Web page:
WE ALL KNOW JUNE IS PRIDE MONTH, BUT WHEN IS PRIDE DAY 2021?
You probably saw the June 1st IAM IMail reminding us that June is Pride Month, but did you know we celebrate Pride Day on June 28th? This day in 1970 made history with the first Pride March being held in New York City, NY.
- June 28, 1969 was the horrific start of what is often called the Stonewall Riots. On that date, the police raided the Stonewall Inn, a gay club in Greenwich Village. This resulted in bar patrons, staff, and neighborhood residents taking to the streets to protest the violent actions of the police. This turned into a six-day protest lead by many community leaders, including Marsha P. Johnson, a black, trans, bisexual woman. Also called the Stonewall Rebellion or the Stonewall Uprising, those involved were fighting for the rights of the LGBTQ community to be safe in the spaces they created.
- Pride Month is largely credited as being started by bisexual activist, Brenda Howard. Known as “The Mother of Pride,” Brenda organized Gay Pride Week and the Christopher Street Liberation Day Parade in 1970, a year after the Stonewall Riots. This eventually morphed into what we now know as the New York City Pride March, and from where parades and marches across the world evolved.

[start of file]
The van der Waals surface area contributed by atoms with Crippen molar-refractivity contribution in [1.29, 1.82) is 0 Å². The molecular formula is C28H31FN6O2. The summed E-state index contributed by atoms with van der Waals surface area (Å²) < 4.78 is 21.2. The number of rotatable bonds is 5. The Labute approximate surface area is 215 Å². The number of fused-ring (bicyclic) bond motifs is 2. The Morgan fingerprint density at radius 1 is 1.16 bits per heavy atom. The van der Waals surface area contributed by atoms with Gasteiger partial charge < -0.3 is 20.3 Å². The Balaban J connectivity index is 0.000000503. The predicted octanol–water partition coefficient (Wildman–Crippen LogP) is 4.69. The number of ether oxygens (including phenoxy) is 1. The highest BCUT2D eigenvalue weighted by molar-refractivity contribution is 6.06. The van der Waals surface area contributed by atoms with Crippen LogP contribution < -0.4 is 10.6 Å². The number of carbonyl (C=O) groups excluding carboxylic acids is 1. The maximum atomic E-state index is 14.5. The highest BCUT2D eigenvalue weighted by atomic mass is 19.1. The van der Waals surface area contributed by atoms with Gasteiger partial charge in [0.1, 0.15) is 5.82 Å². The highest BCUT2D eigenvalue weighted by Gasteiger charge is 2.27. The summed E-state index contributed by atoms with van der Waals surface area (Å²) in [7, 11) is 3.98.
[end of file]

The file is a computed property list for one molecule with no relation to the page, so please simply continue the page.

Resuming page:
- In 1999, Bill Clinton was the first US President to officially recognize Pride Month,
- In 2009, Barrack Obama officially declared June to be LGBT Pride Month.
- In May 2019, Donald Trump recognized Pride Month with a tweet announcing his Administration had launched a global campaign to decriminalize homosexuality, (although critics later noted that his administration’s actions spoke louder than words).
- On June 15, 2020, the Supreme Court of the United States held that Title VII of the Civil Rights Act prohibits discrimination on the basis of sexual orientation or transgender status in Bostock v. Clayton County.
- On January 20, 2021, on his first day in office, President Biden issued an Executive Order declaring that all persons should receive equal treatment under the law no matter their gender identity or sexual orientation and directing each agency head to conform with this policy.
Although we have come a long way, there is still much work to do to ensure everyone has a truly fair and just workplace. The IAMAW proudly works hand-in-hand with Pride at Work, a non-profit organization representing LGBTQ union members and their allies. Pride at Work seeks full equality and social justice among all peoples. For more information click here.
This June 28, commemorate Pride Day by joining Pride at Work! click here